German philosopher Georg Wilhelm Friedrich Hegel, a key figure in German Idealism, thought that it was only the anxiety created by a warlike situation that would generate generosity in a nation and stir a spirit of sacrifice and venture in citizens. He had seen the revival of the German national spirit after their defeat by Napoleon. In the same way, people begin to respond generously only in a situation of emergency. Maybe, we are in such a situation today, in a situation of general crisis. Most accepted beliefs and community values are questioned or outright rejected; all respected philosophical and religious concepts are under suspicion. Can we build up our determination on a warfooting and come to the defense of communities, cultures, values, principles, and faith itself, as Mother Teresa did when she moved into the streets of Calcutta in the aid of the ‘poorest of the poor’, or as Archbishop Romero did when he plunged himself into a struggle on behalf of justice? Can we draw energies from the Word of God as they did and share it with others?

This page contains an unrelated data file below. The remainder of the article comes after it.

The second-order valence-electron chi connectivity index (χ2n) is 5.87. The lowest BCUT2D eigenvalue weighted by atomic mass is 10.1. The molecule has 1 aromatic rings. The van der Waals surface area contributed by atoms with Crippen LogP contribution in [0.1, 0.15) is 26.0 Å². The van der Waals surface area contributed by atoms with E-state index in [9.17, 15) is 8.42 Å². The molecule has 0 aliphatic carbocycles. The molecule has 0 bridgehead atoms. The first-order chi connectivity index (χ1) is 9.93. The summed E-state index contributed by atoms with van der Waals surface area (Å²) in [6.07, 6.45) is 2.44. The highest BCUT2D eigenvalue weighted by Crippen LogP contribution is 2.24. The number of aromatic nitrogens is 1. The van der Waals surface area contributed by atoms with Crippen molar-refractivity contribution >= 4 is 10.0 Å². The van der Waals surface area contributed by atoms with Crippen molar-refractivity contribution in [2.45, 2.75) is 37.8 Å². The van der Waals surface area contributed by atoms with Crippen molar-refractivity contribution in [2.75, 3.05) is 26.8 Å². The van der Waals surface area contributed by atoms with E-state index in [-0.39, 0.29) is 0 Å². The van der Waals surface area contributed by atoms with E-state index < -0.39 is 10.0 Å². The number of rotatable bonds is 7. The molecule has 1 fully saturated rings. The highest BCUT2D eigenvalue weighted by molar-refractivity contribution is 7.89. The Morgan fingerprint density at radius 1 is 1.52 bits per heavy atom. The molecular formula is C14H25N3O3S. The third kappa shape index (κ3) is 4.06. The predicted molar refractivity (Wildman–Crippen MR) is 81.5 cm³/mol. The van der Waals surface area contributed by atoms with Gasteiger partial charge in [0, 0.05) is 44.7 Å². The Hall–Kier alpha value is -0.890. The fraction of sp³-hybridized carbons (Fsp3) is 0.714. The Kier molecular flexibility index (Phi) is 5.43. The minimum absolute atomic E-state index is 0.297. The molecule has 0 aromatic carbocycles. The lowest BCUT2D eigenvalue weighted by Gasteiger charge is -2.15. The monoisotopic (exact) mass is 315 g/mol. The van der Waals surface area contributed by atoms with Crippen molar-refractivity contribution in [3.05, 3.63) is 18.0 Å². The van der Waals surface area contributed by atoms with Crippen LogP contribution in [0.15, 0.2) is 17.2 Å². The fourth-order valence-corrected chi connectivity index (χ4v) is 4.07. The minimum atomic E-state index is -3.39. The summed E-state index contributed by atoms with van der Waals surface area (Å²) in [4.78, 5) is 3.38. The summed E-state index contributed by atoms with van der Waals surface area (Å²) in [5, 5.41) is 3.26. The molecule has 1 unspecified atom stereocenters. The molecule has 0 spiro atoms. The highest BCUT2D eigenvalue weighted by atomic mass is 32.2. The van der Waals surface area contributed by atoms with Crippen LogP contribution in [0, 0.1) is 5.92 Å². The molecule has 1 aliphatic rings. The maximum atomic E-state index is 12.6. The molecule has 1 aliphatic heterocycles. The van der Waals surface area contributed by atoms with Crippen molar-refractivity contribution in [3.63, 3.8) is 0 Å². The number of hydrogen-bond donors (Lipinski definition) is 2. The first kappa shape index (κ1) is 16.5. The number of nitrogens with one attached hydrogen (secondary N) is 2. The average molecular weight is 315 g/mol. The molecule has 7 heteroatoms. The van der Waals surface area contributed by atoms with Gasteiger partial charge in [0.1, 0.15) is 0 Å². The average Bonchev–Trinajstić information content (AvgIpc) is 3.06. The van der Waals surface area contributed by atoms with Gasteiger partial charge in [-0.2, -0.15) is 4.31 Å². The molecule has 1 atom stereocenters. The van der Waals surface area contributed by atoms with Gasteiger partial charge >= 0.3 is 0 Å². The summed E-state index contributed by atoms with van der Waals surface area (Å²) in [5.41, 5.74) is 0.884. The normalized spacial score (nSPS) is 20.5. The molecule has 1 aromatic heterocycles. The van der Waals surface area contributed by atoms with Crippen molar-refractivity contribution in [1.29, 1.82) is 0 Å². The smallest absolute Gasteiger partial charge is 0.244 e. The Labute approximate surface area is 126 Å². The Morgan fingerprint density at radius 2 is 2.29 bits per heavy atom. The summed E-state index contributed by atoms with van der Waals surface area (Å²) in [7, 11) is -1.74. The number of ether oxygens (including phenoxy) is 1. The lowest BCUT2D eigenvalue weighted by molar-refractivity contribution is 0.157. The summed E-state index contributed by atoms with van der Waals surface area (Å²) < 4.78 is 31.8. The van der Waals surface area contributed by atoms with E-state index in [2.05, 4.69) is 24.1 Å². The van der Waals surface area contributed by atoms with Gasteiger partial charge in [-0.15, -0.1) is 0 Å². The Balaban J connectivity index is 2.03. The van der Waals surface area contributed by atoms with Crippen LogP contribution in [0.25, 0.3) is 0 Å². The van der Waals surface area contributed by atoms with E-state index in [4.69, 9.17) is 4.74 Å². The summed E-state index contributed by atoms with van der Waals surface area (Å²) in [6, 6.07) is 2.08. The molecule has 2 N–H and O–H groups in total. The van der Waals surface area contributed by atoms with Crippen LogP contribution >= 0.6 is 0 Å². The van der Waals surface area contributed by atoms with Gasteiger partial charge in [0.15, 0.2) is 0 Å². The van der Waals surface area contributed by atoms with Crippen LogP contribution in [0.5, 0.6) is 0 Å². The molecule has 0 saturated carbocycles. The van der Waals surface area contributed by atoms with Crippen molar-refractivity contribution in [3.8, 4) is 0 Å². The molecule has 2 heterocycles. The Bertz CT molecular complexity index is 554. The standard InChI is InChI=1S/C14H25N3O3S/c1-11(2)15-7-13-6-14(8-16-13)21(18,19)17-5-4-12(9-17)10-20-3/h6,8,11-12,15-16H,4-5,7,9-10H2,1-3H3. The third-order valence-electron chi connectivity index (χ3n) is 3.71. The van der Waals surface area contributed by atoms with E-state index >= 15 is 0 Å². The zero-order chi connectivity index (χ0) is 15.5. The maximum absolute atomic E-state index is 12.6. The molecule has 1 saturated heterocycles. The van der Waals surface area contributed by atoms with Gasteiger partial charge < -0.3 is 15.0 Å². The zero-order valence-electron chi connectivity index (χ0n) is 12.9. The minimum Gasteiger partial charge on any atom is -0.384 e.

The Gospel is precisely a declaration of emergency. “The Kingdom of God is close at hand. Repent, and believe in the Good News” (Mk 1:15). It is already time… it is getting late. “The night is nearly over, day is almost here. Let us stop doing things that belong to the dark…” (Rom 13:12). The announcement of the Kingdom is an urgent call to reject values that degrade the human person, “Let us live decently as people do in the daytime; no drunken orgies, no promiscuity or licentiousness, and no wrangling or jealousy” (Rom 13:13). Repent. Speaking at the Angelus on June 23, Pope Francis spoke in the same tone: “Do not be afraid to go against the current…when they propose rotten values…”